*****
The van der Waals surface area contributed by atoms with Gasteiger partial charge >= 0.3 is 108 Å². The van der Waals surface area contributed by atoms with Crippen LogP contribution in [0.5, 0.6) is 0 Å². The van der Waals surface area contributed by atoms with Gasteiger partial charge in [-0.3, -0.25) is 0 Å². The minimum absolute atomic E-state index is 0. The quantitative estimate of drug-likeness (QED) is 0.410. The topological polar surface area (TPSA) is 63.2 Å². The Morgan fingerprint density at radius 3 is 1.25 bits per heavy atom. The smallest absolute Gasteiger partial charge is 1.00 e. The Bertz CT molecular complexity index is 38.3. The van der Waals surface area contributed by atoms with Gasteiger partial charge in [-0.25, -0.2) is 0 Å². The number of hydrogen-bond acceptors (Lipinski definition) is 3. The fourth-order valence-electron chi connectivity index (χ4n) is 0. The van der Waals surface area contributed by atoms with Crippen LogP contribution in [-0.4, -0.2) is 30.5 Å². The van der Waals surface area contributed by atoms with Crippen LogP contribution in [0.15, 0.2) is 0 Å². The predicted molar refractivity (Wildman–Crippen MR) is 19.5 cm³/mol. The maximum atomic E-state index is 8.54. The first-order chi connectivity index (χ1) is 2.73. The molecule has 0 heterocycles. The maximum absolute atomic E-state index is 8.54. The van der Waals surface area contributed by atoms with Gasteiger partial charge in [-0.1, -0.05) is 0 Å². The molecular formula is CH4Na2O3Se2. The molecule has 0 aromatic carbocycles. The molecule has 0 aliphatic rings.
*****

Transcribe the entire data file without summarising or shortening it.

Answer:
The van der Waals surface area contributed by atoms with Gasteiger partial charge >= 0.3 is 108 Å². The van der Waals surface area contributed by atoms with Crippen LogP contribution in [0.5, 0.6) is 0 Å². The van der Waals surface area contributed by atoms with Gasteiger partial charge in [-0.3, -0.25) is 0 Å². The minimum absolute atomic E-state index is 0. The quantitative estimate of drug-likeness (QED) is 0.410. The topological polar surface area (TPSA) is 63.2 Å². The Morgan fingerprint density at radius 3 is 1.25 bits per heavy atom. The smallest absolute Gasteiger partial charge is 1.00 e. The Bertz CT molecular complexity index is 38.3. The van der Waals surface area contributed by atoms with Gasteiger partial charge in [-0.25, -0.2) is 0 Å². The number of hydrogen-bond acceptors (Lipinski definition) is 3. The fourth-order valence-electron chi connectivity index (χ4n) is 0. The van der Waals surface area contributed by atoms with Crippen LogP contribution in [-0.4, -0.2) is 30.5 Å². The van der Waals surface area contributed by atoms with Crippen LogP contribution in [0.15, 0.2) is 0 Å². The predicted molar refractivity (Wildman–Crippen MR) is 19.5 cm³/mol. The maximum atomic E-state index is 8.54. The first-order chi connectivity index (χ1) is 2.73. The molecule has 0 heterocycles. The maximum absolute atomic E-state index is 8.54. The van der Waals surface area contributed by atoms with Gasteiger partial charge in [-0.1, -0.05) is 0 Å². The molecular formula is CH4Na2O3Se2. The molecule has 0 aromatic carbocycles. The molecule has 0 aliphatic rings.